The Student News Site of Texas A&M University - College Station

The Battalion

The Student News Site of Texas A&M University - College Station

The Battalion

The Student News Site of Texas A&M University - College Station

The Battalion

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Success on The Hill

Photo by Courtesy of Colleen Goggin

International studies and political science junior Colleen Goggin interned in Washington during the spring 2022 semester through The Fund of American Studies program. 

Living minutes away from Capitol Hill was one of the many tremendous encounters Aggie Colleen Goggin got to witness during her time in Washington.
The Fund of American Studies, or TFAS, is a program that offers students internships in Washington, allowing them to gain a plethora of different skills. The students are also given access to many different opportunities, such as taking courses at George Mason University, participating in professional development seminars, attending exclusive briefings at Capitol Hill and hearing debates with guest speakers. International studies and political science junior Colleen Goggin was among the 300 selected to spend the entire spring 2022 semester with such an experience. 

Senior director at TFAS Joseph Starrs said the program has been around for 55 years and provides students the opportunity to gain work experience and network.

“Students who do our program really get an immersive experience in terms of what it’s like to live and work in Washington, D.C., and hopefully learn a little bit more about themselves and their leadership potential,” Starrs said.

Goggin said that one of the main reasons she decided to attend the internship program is because she had always seen her future in Washington.

“I decided to become part of TFAS because they’re a great stepping stone to breaking into that network that D.C. is, just because it’s so different than a lot of other career fields,” Goggin said. “If you want to get into politics or something with the government, especially if you want to work in D.C., they provide a great opportunity with having a really big alumni network.”

To her surprise, Goggin said the enrollment process was similar to a college application. 

“We had to do essays, we got letters of rec[ommendation] and we filled out lots of application questions with them trying to gauge [where we’d be interested in interning], why we should be able to come to D.C. and how we’re going to make a great impact on the future of the government,” Goggin said.

Goggin said she likes how TFAS emphasizes alumni opportunities and mentee-mentor program.

“They try to match the mentors that are also TFAS alumni themselves to people who have similar career interests, and throughout the whole semester they encourage you to meet with them and they answer any kind of question that you have,” Goggin said.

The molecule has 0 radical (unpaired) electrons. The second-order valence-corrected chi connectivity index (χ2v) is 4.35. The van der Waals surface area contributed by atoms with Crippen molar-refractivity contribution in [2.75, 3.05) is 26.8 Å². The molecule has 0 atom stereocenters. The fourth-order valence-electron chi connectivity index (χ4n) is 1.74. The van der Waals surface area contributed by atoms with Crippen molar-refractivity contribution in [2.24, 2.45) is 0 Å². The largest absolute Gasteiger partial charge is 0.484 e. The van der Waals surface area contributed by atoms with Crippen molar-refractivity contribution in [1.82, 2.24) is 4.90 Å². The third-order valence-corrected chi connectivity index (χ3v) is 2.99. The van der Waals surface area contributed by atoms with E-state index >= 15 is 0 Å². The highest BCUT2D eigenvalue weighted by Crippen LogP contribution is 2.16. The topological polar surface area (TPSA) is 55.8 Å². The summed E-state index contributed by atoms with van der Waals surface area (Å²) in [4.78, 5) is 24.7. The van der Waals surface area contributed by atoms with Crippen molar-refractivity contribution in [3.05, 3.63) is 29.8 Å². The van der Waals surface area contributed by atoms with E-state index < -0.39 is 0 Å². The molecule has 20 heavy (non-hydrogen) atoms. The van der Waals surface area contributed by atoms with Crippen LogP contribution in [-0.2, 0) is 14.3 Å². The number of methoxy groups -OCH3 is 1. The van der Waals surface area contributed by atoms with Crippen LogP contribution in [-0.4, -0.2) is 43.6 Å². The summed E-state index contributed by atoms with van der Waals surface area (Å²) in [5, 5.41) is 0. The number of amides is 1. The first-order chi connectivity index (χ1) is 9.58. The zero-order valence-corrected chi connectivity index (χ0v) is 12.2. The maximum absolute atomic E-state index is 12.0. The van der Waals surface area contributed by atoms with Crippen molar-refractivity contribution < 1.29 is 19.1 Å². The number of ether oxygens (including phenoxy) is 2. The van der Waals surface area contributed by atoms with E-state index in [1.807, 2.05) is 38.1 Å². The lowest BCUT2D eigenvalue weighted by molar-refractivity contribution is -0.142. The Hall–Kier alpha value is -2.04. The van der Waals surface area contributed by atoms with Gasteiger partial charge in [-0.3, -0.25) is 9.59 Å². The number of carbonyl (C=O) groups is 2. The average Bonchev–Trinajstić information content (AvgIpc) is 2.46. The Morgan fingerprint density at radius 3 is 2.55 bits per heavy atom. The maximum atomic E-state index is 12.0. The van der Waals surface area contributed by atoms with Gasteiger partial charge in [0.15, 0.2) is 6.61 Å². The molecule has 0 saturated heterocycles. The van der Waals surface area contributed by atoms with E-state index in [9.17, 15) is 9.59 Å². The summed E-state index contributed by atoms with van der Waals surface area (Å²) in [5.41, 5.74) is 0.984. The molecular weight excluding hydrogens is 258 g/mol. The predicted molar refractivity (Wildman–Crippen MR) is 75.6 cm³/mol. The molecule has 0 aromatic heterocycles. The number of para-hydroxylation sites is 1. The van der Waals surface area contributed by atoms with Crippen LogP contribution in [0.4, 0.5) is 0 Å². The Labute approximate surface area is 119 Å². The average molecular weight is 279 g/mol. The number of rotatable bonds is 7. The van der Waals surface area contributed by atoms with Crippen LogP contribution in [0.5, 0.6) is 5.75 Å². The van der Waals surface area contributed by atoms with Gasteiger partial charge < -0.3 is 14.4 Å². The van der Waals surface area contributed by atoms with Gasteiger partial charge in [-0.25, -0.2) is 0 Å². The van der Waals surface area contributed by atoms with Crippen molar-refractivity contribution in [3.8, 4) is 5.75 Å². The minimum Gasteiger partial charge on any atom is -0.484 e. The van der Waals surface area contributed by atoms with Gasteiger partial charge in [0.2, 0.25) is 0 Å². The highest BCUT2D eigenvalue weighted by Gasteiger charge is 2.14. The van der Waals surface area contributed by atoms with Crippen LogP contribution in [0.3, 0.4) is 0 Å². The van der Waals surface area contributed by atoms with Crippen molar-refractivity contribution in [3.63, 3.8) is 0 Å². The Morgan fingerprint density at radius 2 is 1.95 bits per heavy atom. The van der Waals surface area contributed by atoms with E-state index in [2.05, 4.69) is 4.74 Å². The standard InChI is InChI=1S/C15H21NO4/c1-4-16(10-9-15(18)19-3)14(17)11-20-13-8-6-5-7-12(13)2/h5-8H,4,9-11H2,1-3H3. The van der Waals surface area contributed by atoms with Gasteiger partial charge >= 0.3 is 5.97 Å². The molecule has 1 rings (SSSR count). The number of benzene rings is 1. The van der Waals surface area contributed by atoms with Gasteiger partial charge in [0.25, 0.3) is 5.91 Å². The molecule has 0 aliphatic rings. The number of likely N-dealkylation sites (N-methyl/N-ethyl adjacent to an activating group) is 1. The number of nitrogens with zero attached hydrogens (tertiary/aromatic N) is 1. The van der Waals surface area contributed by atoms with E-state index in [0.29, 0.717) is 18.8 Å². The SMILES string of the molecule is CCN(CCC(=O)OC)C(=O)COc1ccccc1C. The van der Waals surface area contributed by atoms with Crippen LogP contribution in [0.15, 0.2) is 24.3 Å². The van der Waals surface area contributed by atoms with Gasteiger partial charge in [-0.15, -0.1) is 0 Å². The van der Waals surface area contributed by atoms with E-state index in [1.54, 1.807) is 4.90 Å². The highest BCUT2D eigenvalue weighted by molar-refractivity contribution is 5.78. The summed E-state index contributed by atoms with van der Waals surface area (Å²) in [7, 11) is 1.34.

Her most memorable experience, Goggin said, is the variety of guest speakers that come and answer questions. 

“They like bringing in people from [different] backgrounds,” Goggin said. “We listened to a person who works for the Federal Reserve, and then we had an economist come and talk to us about different situations.”

Overall, Goggin said her experience was phenomenal, and it has really won a place in her heart.

“It’s been a crazy semester, and it’s something I’m never going to forget,” Goggin said. “It’s really solidified that I do want to eventually come back to D.C. for a future career.”

While in Washington, Goggin said she faced a lot of problems with being in a new area and time management. 

“A big challenge is the culture of D.C. coming from Texas; it’s a different kind of culture here,” Goggin said. “We go to the internships every day, so coming straight from work to go to classes and then [having] program events all throughout the week and sometimes on the weekends. It would get overwhelming at times.”

Surprisingly, Goggin said her greatest challenge ended up being an important skill in overcoming the problems she faced. 

“So a big challenge is time management in a way, but [it] also ended up helping me because it also furthered my process [on] how to use my time,” Goggin said. “At first [it] was hard, but now looking back it’s a really good aspect.”

The biggest advice Goggin said she had for individuals interested in TFAS is to come with a strong work ethic and an open mind.

“Everybody comes from different backgrounds [and] different ideologies, especially here in D.C.,” Goggin said. “It can be hard sometimes when speakers come and you don’t always agree with them or you might have skirmishes among other students, so I think coming into that knowing that [is] a great asset to have because it can also teach you a lot.”
Goggin said she hopes her experience inspires other Aggies to take on Washington. 

“I just want to try to encourage more Aggies to keep coming to D.C. because they also make it such a friendly place and they have a whole Aggie community here. That’s a lot of fun, to go and talk with the Aggies that move up here,” Goggin said. 
Goggin said she also encourages individuals that are thinking about interning to go for it.

“It was hard giving up a semester at College Station; I was definitely homesick at times, but looking back, it’s something that definitely changed my life and taught me way more than I even considered,” Goggin said. “I think it would benefit a lot of people to just spend a semester, or even a summer up here in D.C. with TFAS because you will definitely learn a lot and you’ll make a lot of lifetime friends.”

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